Archive for the ‘Sequester Watch’ Category

The tyranny of averages, “deltas” and the need for some version of zero-based budgeting

February 9th, 2015

I’m trying to finish my book so this post will be briefer than it should be as it’s a weighty topic, but let me scratch out the idea as a marker to return to it. Reading much budget analysis of late, especially regarding spending levels and those unfortunate caps against which appropriators from both side… Read more

Sequester Watch, #32

November 26th, 2013

Our 32nd edition of sequester watch features stories about defense cuts, scientific research, and furloughs at a Portsmouth, NH shipyard. There’s also a lot of pick up of a piece by the Center for American Progress on how sequester cuts will be deeper in 2014 than 2015.  But then there’s this piece below (“negotiators working… Read more

Sequester Watch, #30 & 31

November 18th, 2013

We’re combining two weeks of SW, and an important theme as we head into next year is what does 2014 hold in store for agencies and their programs in terms of sequestration cuts?   Among those who think about such things, there’s sometimes an assumption that there will be “no new negative fiscal impulse.”  That is,… Read more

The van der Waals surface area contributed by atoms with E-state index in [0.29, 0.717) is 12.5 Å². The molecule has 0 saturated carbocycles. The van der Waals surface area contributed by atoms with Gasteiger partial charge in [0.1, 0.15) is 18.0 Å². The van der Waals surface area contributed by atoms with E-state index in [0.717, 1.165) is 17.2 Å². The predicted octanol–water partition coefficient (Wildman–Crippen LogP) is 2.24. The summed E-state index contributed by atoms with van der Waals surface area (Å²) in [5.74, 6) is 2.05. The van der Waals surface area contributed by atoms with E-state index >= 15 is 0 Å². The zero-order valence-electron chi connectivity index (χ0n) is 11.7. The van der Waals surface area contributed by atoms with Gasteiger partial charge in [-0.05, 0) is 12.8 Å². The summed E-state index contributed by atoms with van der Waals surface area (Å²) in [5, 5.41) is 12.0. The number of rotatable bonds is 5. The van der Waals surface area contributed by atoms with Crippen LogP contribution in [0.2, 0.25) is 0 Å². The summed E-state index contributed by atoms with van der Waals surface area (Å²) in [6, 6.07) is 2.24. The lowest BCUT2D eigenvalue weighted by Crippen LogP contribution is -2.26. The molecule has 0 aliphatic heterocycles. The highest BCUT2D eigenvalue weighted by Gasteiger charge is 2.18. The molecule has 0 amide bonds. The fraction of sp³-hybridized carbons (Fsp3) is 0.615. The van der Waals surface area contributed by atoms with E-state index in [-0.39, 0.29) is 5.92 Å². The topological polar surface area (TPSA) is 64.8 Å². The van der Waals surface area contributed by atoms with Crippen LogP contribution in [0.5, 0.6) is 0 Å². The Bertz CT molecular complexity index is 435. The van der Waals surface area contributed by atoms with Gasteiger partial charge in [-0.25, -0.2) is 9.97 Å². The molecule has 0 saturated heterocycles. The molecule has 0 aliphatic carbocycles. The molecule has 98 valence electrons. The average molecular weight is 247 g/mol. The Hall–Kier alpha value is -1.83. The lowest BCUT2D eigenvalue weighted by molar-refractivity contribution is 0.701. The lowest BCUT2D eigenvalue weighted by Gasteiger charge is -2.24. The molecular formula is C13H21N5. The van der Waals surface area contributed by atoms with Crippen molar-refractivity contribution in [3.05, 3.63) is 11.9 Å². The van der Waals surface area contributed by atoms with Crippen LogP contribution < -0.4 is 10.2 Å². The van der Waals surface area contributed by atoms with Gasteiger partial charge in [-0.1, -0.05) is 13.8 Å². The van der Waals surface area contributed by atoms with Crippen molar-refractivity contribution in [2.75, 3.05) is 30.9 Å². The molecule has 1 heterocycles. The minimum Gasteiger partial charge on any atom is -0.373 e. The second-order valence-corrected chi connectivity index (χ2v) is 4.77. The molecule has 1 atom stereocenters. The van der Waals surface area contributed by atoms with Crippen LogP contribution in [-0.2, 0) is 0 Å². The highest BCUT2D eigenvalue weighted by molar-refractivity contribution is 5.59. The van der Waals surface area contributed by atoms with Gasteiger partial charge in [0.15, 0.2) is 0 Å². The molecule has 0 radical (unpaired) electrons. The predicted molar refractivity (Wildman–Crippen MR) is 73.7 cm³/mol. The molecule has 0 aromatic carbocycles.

Sequester Watch, #29

November 4th, 2013

Sequestration continues to whack budgets, programs, and communities across the land.  The longer these cuts persist, the more they become the “new normal,” i.e., an accepted and expected component of future budgets/CRs.  It’s good to hear that the White House recognizes this danger and would like to see sequestration replaced.  But that will take compromise,… Read more

Sequester Watch, #28

October 28th, 2013

The sequester continues to indiscriminately whack away at everything from schools to space missions, so we continue to document the damage.  What’s notable is that the budget talks that are just starting may–and that’s “may,” not “will,”–find a way to offset some of these spending cuts over the next couple of years. As I wrote… Read more